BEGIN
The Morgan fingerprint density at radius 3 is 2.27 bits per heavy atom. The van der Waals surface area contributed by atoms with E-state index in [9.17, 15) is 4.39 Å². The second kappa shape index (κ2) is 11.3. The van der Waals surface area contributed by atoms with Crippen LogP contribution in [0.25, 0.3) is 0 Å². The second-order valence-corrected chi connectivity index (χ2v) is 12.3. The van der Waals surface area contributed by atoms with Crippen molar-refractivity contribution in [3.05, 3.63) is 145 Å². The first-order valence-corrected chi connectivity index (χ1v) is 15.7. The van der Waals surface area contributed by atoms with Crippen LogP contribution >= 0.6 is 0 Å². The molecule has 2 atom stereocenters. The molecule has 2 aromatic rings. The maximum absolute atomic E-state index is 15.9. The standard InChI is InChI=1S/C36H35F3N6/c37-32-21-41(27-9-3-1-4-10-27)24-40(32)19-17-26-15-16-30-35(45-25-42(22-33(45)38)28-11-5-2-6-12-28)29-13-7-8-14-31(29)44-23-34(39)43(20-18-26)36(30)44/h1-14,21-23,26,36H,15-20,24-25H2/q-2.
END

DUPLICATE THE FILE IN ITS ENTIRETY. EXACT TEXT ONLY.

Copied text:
The Morgan fingerprint density at radius 3 is 2.27 bits per heavy atom. The van der Waals surface area contributed by atoms with E-state index in [9.17, 15) is 4.39 Å². The second kappa shape index (κ2) is 11.3. The van der Waals surface area contributed by atoms with Crippen LogP contribution in [0.25, 0.3) is 0 Å². The second-order valence-corrected chi connectivity index (χ2v) is 12.3. The van der Waals surface area contributed by atoms with Crippen molar-refractivity contribution in [3.05, 3.63) is 145 Å². The first-order valence-corrected chi connectivity index (χ1v) is 15.7. The van der Waals surface area contributed by atoms with Crippen LogP contribution >= 0.6 is 0 Å². The molecule has 2 atom stereocenters. The molecule has 2 aromatic rings. The maximum absolute atomic E-state index is 15.9. The standard InChI is InChI=1S/C36H35F3N6/c37-32-21-41(27-9-3-1-4-10-27)24-40(32)19-17-26-15-16-30-35(45-25-42(22-33(45)38)28-11-5-2-6-12-28)29-13-7-8-14-31(29)44-23-34(39)43(20-18-26)36(30)44/h1-14,21-23,26,36H,15-20,24-25H2/q-2.